I wonder, though, how many copulating corpses can be shown before it ceases to be educational and tends toward, you know, pornographic and creepy. DeathRefer John Troyer penned an essay about this very possibility (in terms of illuminating theory, no doubt) for a forthcoming anthology. Drat copyright and its meddlesome restraints! We’ll post a citation when it’s available.

The Body Sex Worlds will presumably make the museum circuit, maybe even in shopping malls like its rival, Bodies: the Exhibition. And perhaps therein lies the motivation — to edge out the competition with more artful effects and outrage. After fourteen years of touring, your traveling corpse road show becomes a one-trick pony show. Hey, now there’s an idea… errr, no no, just kidding. Please.

You may have noticed that I said “vaginas” above with no mention of anal boundaries: Somehow it’s imagined that the scandal compounds when the corpses involved are homosexual — or at least von Hagens is sensitive to this “very delicate subject.”

Oh whatever, Mister. Is he really that concerned about society’s ability to “handle it”? Or are dead men having sex merely being reserved to fill the coffers for the next round? And perhaps his not being gay prevents him from feeling he can depict it properly and respectfully.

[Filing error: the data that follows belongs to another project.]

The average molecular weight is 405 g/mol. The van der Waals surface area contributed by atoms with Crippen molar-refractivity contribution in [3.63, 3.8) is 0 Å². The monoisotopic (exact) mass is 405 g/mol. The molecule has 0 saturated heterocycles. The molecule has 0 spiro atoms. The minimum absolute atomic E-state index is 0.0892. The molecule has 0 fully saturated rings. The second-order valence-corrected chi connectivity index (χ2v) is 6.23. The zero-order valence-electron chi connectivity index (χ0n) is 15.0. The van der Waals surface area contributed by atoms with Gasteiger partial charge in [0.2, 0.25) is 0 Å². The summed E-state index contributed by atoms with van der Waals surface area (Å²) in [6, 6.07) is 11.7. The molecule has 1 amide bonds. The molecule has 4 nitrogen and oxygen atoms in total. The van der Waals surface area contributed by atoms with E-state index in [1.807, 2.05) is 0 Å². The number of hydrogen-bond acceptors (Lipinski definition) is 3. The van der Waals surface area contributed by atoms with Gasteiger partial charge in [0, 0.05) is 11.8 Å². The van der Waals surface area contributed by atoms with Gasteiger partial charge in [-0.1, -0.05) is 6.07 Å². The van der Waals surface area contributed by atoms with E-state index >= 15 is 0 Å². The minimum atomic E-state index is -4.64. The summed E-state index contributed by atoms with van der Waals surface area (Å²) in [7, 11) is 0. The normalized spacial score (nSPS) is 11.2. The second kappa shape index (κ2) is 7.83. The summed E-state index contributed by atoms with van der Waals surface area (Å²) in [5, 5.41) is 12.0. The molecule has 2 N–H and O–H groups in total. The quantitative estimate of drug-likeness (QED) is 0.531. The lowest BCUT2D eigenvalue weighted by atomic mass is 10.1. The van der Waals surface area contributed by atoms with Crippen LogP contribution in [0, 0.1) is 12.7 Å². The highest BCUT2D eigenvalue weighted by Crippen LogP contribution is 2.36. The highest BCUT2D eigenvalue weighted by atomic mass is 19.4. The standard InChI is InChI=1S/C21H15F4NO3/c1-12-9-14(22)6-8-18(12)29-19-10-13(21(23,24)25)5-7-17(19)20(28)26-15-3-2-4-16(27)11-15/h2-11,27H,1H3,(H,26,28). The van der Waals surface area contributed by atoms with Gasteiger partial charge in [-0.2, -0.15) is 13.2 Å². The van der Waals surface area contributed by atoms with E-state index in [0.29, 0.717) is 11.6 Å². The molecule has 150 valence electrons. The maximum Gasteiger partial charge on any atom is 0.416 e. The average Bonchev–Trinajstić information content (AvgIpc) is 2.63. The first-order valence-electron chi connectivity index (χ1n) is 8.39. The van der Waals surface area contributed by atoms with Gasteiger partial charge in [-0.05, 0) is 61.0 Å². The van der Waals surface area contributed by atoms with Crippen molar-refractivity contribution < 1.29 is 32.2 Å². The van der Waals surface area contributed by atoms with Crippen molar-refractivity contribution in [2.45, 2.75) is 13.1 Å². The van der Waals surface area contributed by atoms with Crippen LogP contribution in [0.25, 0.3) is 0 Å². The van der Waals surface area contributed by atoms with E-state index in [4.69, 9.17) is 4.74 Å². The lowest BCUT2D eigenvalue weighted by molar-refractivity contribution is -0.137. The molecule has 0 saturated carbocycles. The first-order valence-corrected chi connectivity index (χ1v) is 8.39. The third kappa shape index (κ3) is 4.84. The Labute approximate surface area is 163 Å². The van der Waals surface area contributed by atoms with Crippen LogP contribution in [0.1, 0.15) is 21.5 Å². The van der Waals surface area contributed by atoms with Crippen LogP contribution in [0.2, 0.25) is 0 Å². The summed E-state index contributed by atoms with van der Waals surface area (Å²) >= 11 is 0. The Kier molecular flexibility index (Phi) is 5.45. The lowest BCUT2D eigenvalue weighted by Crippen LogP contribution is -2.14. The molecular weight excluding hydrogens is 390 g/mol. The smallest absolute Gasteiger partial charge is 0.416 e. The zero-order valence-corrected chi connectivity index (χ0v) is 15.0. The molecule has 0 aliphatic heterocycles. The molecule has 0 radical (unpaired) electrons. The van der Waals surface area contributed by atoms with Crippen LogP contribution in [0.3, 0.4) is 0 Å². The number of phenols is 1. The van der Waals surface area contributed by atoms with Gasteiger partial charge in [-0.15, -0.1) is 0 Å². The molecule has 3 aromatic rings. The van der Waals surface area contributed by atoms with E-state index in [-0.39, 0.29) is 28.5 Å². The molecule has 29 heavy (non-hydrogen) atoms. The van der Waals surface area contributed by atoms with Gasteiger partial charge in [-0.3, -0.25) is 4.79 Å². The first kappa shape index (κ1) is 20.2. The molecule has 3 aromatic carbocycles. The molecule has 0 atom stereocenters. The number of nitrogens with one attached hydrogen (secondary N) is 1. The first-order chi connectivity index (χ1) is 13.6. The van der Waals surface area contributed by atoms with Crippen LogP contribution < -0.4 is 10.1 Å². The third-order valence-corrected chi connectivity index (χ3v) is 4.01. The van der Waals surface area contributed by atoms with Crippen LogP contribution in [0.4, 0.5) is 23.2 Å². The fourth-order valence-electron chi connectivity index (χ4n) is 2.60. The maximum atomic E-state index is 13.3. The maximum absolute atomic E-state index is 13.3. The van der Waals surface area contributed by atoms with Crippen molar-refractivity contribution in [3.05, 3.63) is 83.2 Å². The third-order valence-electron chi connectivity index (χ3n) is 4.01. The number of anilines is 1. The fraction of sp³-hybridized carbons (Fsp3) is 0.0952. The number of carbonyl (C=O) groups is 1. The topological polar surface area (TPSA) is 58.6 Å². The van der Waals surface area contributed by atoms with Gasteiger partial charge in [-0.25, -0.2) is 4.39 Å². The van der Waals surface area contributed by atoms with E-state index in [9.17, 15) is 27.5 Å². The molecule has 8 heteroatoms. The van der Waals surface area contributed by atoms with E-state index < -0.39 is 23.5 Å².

Then again, he isn’t dead, either — and that hasn’t stopped him in the least.

Death + Art / Architecture

You’re Going to Die

You’re Going to Die (2000) – Timothy Furstnau

Here is a nice work of video art and death introspection for the long weekend’s end…

Death + Art / Architecture

Curious, Morbid, and Gruesome Anatomy in England

Exquisite Bodies: Gruesome wax models go on display
Andy Duckworth, The Guardian (August 24, 2009)

A short post on a really fantastic exhibition at the Wellcome Collection in London. The exhibit, Exquisite Bodies, runs until October 18.


The Guardian ran a short video piece on the exhibit (tagged at the top) and it features Kate Forde, the Wellcome curator who put the exhibition together.

My friend Joanna Ebenstein was the Curatorial Adviser on the exhibit and take it from me: Joanna knows from dead bodies.

Joanna runs the Library of Morbid Anatomy in Brooklyn (on the banks of the lovely Gowanus Canal…) and she also edits the MUST READ Morbid Anatomy blog.

Finally, a WARNING….the Guardian video contains disturbing images…which is totally awesome.

Death + Art / Architecture Death + Popular Culture Death Ref Questions Monuments + Memorials

Death Masks: Still Being Made?

From time to time, we will feature questions we receive across the Death Reference Desk.

Jason writes: I was reading in “The Rest is Noise” that there was a death mask made of the composer Arnold Schoenberg, who died in 1951. This got me to thinking: Do people still have death masks made? Are there companies who make them? Your recent article about the urn-head made me think of this.

L'Inconnue de la Seine
L'Inconnue de la Seine

Well Jason, the short answer is no — not really. But, the long answer is a bit more nuanced. Essentially, death masks aren’t really being made — forensic photography has made documenting the dead an easy and efficient process. However, as it concerns death masks to memorialize individuals in an artistic way — this is still going on. Only now it is called “lifecasting”.